Climbing to the top of El Penol – About 2 hours from Medellin’s Terminal de Norde (ask to be let off at La Piedra) you will find the El Penol a 200m rock near the edge of a lake, climb the 649 steps to the for spectacular views over the surrounding area.
Wandering around Guatape – after you’ve climbed El Penol grab a tuktuk to bring you to the most colourful town I’ve ever seen, Guatape. Before hopping on the zip line that takes you across the lake for $12,000cop (Cable Vuelo Guatape), wander the streets of Guatape while taking time to stop for empanadas and photographs.
Exploring the cobblestone streets of Villa de Leyva – Two to three hours north of Bogota (catch the Flota Valle de Tenza bus from Bogota’s La Terminal) you will find the stunning colonial town of Villa de Leyva. Take your time exploring this town frozen in time, with its whitewashed buildings and cobblestone roads. For a bird’s eye view over the town take the path that starts at the back of Renacer guesthouse, the round-trip hike takes about 2hours.
Biking around Bogota – Mike’s bike tour is one of the top things to do in Bogota and it’s easy to see why, in 6 hours you will get to see so much of what Bogota has to offer and learn about its history and present.
Playing Tejo – basically Tejo involves throwing rocks at gunpowder while drinking beer and it’s a lot of fun. The Colombian game is based on a game developed by indigenous warriors more than 450 years ago and it’s played in most Colombian towns. (We stopped for a game while on the bike tour in Bogota.)
Admiring the street art in La Candelaria – spend some time in Bogota walking the streets in and around La Candelaria and take time to admire the street art which is some of the most impressive art that you will ever see.
Catching the sunset at Monserrate in Bogota – grab the cable car up to the top of Monserrate for some gorgeous views (the station is about a 20 minute walk from La Candelaria) and watch the sun go down over Bogota.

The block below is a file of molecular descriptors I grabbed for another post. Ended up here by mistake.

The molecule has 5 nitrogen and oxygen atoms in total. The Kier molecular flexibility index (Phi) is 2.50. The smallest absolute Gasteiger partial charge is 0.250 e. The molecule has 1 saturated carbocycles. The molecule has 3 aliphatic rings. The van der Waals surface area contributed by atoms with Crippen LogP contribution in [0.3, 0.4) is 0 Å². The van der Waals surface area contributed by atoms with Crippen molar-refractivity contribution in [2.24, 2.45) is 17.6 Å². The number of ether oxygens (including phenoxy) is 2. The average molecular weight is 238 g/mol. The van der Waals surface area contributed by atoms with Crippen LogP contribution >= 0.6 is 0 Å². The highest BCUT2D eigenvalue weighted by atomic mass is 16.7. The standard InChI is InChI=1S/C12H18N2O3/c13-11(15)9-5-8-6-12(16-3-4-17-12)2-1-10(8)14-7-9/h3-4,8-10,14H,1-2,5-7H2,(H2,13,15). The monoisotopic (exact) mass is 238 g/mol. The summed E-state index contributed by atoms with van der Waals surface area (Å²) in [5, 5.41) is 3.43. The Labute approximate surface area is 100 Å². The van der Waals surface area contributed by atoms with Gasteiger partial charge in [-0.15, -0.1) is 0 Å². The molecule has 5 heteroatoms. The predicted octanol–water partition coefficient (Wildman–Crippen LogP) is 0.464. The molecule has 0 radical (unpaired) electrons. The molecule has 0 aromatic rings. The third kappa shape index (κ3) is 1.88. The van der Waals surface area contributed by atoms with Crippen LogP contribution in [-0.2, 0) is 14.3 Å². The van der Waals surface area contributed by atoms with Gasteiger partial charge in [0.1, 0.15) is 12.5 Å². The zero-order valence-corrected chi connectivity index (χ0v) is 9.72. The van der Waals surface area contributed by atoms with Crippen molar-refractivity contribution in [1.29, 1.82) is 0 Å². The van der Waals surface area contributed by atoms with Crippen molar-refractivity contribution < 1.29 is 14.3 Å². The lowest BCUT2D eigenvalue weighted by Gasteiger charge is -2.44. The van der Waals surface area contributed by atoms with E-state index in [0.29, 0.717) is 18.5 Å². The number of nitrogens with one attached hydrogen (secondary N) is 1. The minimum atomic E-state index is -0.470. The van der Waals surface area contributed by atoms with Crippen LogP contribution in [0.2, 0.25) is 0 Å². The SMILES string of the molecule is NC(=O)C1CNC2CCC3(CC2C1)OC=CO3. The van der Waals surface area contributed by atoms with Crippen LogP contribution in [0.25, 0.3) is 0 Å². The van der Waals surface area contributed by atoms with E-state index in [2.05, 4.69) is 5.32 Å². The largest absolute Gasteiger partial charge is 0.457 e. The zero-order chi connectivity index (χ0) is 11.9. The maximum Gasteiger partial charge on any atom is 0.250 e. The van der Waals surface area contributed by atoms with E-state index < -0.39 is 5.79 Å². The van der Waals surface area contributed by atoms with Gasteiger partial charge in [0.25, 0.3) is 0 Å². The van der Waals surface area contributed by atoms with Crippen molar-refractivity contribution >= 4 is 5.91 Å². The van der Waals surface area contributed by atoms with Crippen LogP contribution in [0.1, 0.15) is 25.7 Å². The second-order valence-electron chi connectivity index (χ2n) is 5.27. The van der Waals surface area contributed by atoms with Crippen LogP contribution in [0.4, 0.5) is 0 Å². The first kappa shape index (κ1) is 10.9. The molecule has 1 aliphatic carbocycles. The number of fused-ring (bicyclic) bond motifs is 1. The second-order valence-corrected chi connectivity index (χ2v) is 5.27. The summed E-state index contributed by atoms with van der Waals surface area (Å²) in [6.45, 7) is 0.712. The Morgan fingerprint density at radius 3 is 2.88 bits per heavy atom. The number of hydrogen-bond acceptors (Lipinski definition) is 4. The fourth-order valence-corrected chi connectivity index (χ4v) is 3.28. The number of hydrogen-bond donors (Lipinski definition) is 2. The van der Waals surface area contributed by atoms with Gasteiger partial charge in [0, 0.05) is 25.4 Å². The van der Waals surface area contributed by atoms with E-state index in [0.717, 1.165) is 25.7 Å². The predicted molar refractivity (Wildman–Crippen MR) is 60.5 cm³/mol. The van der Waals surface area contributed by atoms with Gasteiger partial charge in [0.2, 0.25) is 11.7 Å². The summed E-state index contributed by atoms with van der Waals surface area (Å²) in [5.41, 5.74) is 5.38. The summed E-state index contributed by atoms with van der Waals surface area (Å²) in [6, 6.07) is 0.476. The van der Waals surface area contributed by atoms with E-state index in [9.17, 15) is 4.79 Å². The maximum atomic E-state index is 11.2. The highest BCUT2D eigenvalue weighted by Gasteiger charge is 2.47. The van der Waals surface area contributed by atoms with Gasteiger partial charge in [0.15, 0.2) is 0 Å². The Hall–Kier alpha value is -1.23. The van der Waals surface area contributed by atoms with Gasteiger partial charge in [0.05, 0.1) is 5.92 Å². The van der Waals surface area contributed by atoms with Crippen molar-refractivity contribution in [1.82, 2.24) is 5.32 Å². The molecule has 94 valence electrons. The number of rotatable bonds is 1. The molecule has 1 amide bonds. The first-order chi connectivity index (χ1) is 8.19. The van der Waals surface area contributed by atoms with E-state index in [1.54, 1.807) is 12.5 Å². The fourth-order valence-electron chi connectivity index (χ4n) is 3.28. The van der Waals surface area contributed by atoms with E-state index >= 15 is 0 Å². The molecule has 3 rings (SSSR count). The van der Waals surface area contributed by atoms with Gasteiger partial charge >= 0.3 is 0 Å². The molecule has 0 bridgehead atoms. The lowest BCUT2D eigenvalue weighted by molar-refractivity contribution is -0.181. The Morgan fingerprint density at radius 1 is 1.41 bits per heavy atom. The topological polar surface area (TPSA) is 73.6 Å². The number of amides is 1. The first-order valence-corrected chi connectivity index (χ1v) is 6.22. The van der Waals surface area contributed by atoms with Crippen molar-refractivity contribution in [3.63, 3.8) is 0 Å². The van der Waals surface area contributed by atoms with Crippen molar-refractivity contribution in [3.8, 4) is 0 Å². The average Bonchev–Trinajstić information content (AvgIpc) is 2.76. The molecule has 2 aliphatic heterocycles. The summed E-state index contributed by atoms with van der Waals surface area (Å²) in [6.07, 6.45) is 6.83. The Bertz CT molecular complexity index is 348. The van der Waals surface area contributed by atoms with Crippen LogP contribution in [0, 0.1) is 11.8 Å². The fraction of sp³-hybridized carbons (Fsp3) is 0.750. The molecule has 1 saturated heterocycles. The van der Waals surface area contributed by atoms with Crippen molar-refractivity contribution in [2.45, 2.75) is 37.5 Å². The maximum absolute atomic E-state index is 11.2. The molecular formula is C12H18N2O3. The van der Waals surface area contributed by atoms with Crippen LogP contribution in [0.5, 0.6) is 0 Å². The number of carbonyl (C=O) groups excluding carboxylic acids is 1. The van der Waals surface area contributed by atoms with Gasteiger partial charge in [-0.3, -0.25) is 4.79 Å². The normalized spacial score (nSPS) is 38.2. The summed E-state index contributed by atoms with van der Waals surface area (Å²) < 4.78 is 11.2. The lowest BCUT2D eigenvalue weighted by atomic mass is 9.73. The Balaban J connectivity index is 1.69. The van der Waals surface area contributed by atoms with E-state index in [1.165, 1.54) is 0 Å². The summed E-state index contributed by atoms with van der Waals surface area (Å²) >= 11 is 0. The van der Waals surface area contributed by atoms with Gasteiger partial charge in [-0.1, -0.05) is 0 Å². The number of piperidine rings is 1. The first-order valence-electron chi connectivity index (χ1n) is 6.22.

Right so, there are my reasons to visit, there are more, I just didn’t have the time to experience them like trekking to the Lost City, drinking coffee in Salento, marvelling at the size of the wax palms in the Valle de Cocora, diving in Providencia and salsa dancing in Cali, so I’m just going to have to use them as my reason to return some day. Also, if you are planning to venture further north towards Panama or Central America, a trip through the beautiful San Blas islands is something that should be experienced. The boat leaves from Cartagena and spends about four days travelling through the islands before touching down on Panamanian soil. We will be looking at Panama and the San Blas islands in a future post, although if you have any questions in the meantime, feel free to get in touch.
Now that you have decided to visit Colombia here are some tips to help you plan your trip.
Money – Colombia is not an expensive place; we travelled pretty comfortably for about €120 a day for two people – this included food, accommodation, travel and other expenses. They use the COP (Colombian Peso) €1 is about $3,380cop/£1 is about $4,255cop/$1 is about $2,995cop. ATMs are everywhere in Colombia and credit cards are widely accepted.
Getting around– We got quite a lot of buses in Colombia (including the ‘Berlinas’ overnight bus from San Gil to Santa Marta) and found them to be all fairly reliable. All buses are owned by private companies in Colombia and they all go from the local bus stations. Since some bus journeys were very long and expensive and since internal flights are relatively cheap in Colombia we decided to fly on two occasions with Avianca (booked at a travel agency in Santa Marta) and VivaColombia (booked online).
Food – I’ve already spoken about Colombian street food, which is just amazing. If street food isn’t your thing there are so many food options in Colombia, most of our main meals with drinks cost €25-€30 for 2 people.
Visa – A visa isn’t required if you are visiting for 90 days or less (if you are travelling from most of Western Europe, Australia, New Zealand, the Americas, South Africa and Japan). If you are not from one of these countries contact your local Colombian embassy.
Internet – Wifi is widely available in Colombia in hotels and B&BS and some restaurants. In Cartagena it was available for free in most tourist areas.
I hope you enjoyed our post and if you have any questions regarding Colombia just drop us an email and we’ll get back to you.